When I worked part-time it was 4 hours a day, so I had enough time to work as a housewife. But when I worked full-time it was 8 hours a day and I was too busy to do things around the house. My commute was really long. It took me an hour and a half to get to the office.

    Q. How much does your husband help with the housework?

    He takes the garbage out and makes his own breakfast. He walks our dog in the morning. If I ask him to do something, he is willing to do it, but I often don't like how he washes dishes. I'm also better at cooking than him, so I usually handle all things kitchen related.

    Q. Have you ever considered working full time instead of being a housewife?

    Yes. I tried, but it was too difficult, especially while raising my children. So it didn't last very long.

    Japanese Housewife #4 – Ninja-Pie

    family of four represented in toy family
    Source: Julie
    • Pseudonym: Ninja-Pie
    • Age: 62
    • Occupation: Housewife without any part time job
    • Housewife Career: 35 years

    Q. Could you tell us about your daily routine?

    6:00 – I wake up. 7:00 – I eat breakfast and relax 8:30 – Cleaning, laundry, and other housework. 11:00 – Prepare lunch. 12:00 – Eat lunch 13:00 – Clean the dishes and do other housework 14:00 – Free time for myself 16:00 – Prepare supper. 17:00 – Go for a walk 18:30 – Supper 21:00 – Have a bath. 23:00 – Go to bed.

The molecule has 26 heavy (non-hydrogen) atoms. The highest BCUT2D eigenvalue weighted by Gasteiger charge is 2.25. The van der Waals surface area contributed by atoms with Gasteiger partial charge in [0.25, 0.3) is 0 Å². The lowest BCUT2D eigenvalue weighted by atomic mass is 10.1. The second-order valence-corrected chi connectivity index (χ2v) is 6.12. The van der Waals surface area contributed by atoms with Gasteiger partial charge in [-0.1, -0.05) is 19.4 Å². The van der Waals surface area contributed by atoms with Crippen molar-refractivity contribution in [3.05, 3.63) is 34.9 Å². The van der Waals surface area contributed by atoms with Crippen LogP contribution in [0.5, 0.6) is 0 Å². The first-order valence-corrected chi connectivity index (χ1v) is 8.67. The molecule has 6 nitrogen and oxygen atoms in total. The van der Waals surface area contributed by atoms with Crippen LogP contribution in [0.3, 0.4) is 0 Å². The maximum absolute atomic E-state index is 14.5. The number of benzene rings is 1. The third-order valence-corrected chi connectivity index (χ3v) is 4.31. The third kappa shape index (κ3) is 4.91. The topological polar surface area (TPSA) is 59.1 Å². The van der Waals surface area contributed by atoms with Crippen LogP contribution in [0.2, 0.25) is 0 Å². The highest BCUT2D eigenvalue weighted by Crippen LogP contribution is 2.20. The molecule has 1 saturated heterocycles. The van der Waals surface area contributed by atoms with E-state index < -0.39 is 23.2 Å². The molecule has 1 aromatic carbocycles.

Q. What do you do for fun or to relax during the day?

    I have teatime after breakfast and dinner, and enjoy a couple snacks with coffee.

    Q. What's the best thing about being a housewife?

    I can have some time for myself.

    Q. What's the worst thing about being a housewife?

    It's difficult to keep myself in good shape because I tend to stay inside all day. That's why I try to devote a certain amount of time each day to walking.

    Q. How many hours a week do you think you work as a housewife?

    About 35 hours a week.

    Q. How much does your husband help with the housework?

    He helps with the shopping and by cleaning the bathroom.

    Q. Have you ever considered working full-time instead of being a housewife?

    Never.

    Would You Want to Be a Housewife in Japan?

    toy housewife stormtrooper holds the hand of stormtrooper offspring
    Source: Kristina Alexanderson

    Special thanks to our interviewees for letting us into their lives and how they feel about being a housewife in Japan. What do you think about their answers? Do these situations seem different from housewives' lives in your country? Share your thoughts with us on twitter!